The “Unconfident” folder is particularly significant to me. Unlike the more aggressive emotions of anxiety and overthinking, my feelings of unconfidence are distant, isolated, and non-grounded, like floating in the air. It’s a sensation of hiding and not wanting to show myself to others. To reflect this, I curated the “Unconfident” wall with images placed apart from each other, mirroring that sense of distance and isolation.

For the “Overthinking” folder, it’s like having too many tabs open, each one demanding my attention. As an artist, multitasking and overthinking are inevitable. When you rethink an issue so many times that the tabs duplicate until they crash with other tabs, it’s like your CPU can’t handle it anymore, leading to your computer freezing. In reality, this represents an emotional breakdown. This chaotic state is something many can relate to, and I wanted to externalize it visually and emotionally.

For the “Anxiety” folder, the red dots are like those annoying ringing alarms in the back of your head, constantly reminding you there is more to do. A visitor commented that they also resemble skin irritations or rashes, which are warnings from your body. I found this observation quite interesting and accurate.

Lastly, in the final wall, the discard/deletion of the three folders represents a helpful method I’ve been practicing in my daily life. We can never completely rid ourselves of negative emotions, but we can set a “switch” to get on top of them and learn to delete them when they become too overwhelming. This way, when they inevitably return, we have the ability to deal with them more peacefully.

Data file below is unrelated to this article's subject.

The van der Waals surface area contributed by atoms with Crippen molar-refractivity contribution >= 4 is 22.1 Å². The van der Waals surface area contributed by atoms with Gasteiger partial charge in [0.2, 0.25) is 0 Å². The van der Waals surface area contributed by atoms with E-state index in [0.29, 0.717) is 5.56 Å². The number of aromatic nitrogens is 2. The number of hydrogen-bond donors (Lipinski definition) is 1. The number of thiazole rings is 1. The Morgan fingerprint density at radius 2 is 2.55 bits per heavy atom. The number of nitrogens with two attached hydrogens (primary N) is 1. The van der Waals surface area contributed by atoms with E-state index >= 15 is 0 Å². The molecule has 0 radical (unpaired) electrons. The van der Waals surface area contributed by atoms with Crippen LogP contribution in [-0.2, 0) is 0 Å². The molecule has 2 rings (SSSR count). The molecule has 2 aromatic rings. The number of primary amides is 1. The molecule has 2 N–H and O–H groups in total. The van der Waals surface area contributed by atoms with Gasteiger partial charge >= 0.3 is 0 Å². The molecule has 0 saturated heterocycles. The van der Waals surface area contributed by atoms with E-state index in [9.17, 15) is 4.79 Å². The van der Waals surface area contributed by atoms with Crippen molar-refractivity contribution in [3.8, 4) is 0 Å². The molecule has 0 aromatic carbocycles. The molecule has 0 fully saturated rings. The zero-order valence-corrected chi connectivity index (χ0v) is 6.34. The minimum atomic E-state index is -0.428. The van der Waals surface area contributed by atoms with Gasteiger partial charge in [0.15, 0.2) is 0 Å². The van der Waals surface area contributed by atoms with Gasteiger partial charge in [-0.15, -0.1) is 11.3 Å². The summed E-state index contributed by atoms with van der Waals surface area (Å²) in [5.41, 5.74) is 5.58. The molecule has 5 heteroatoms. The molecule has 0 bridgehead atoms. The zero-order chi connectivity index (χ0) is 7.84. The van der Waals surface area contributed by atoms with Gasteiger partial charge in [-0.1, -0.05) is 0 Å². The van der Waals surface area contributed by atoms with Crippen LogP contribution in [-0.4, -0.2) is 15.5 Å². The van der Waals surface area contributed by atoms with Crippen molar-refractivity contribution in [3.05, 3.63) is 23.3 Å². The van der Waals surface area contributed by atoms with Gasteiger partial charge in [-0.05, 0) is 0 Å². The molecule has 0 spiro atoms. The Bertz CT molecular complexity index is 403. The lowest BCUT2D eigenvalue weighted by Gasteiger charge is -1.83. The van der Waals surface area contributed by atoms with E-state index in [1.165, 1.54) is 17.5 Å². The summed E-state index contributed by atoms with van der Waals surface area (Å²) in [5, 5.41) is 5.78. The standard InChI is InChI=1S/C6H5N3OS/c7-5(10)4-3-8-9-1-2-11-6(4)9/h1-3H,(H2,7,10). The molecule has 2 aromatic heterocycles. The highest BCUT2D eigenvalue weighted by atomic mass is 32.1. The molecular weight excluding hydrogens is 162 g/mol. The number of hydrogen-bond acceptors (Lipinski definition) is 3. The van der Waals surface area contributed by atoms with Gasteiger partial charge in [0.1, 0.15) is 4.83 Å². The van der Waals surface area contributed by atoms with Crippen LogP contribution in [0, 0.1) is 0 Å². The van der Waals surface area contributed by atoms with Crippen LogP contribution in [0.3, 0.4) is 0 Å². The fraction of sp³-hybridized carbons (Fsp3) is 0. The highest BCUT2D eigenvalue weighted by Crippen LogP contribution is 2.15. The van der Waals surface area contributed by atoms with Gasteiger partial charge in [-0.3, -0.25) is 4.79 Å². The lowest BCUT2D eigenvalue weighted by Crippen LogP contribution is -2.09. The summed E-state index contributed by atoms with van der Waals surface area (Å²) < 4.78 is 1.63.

This chaotic state is something I think many people can relate to, and I wanted to externalize it in a way that others could visually and emotionally engage with.

How has your art been received and how do you respond to the reception of others? 

I’ve been incredibly fortunate to have my work well-received by so many art competitions and organizations. It’s always humbling to hear that my illustration resonates with others and that it helps them feel understood. Art is a deeply personal

expression, but it becomes universal when others see their own experiences reflected in it.

Apart from public recognition, I particularly appreciate the feedback I gain from my fellow artist friends. It’s so important to have an outsider’s perspective after being too immersed in your work. Fresh eyes are always helpful. For a starting artist like me, I receive more positive comments than criticism. While I deeply appreciate these, especially from my partner, sometimes I wonder if they’re entirely true or just encouragement out of love. Constantly chatting with my artist friends helps me recognize my problems. We brainstorm solutions together, offering perspectives we might not have considered on our own.